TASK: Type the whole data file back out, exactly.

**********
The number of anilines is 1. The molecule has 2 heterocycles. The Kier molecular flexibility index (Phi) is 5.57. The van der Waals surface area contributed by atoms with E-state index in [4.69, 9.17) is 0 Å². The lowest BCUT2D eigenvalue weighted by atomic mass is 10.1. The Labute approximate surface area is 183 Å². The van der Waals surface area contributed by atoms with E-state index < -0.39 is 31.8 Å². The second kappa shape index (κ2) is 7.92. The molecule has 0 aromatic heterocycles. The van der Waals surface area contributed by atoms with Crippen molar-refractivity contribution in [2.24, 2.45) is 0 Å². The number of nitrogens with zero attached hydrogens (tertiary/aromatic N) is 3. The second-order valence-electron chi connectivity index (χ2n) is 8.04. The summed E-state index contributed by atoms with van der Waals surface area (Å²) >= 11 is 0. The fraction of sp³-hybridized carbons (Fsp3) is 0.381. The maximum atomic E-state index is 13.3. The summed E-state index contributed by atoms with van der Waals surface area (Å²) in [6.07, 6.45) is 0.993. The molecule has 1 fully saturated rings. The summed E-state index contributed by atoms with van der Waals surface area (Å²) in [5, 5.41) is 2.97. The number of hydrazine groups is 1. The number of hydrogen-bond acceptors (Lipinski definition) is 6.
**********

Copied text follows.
The number of anilines is 1. The molecule has 2 heterocycles. The Kier molecular flexibility index (Phi) is 5.57. The van der Waals surface area contributed by atoms with E-state index in [4.69, 9.17) is 0 Å². The lowest BCUT2D eigenvalue weighted by atomic mass is 10.1. The Labute approximate surface area is 183 Å². The van der Waals surface area contributed by atoms with E-state index < -0.39 is 31.8 Å². The second kappa shape index (κ2) is 7.92. The molecule has 0 aromatic heterocycles. The van der Waals surface area contributed by atoms with Crippen molar-refractivity contribution in [2.24, 2.45) is 0 Å². The number of nitrogens with zero attached hydrogens (tertiary/aromatic N) is 3. The second-order valence-electron chi connectivity index (χ2n) is 8.04. The summed E-state index contributed by atoms with van der Waals surface area (Å²) >= 11 is 0. The fraction of sp³-hybridized carbons (Fsp3) is 0.381. The maximum atomic E-state index is 13.3. The summed E-state index contributed by atoms with van der Waals surface area (Å²) in [6.07, 6.45) is 0.993. The molecule has 1 fully saturated rings. The summed E-state index contributed by atoms with van der Waals surface area (Å²) in [5, 5.41) is 2.97. The number of hydrazine groups is 1. The number of hydrogen-bond acceptors (Lipinski definition) is 6.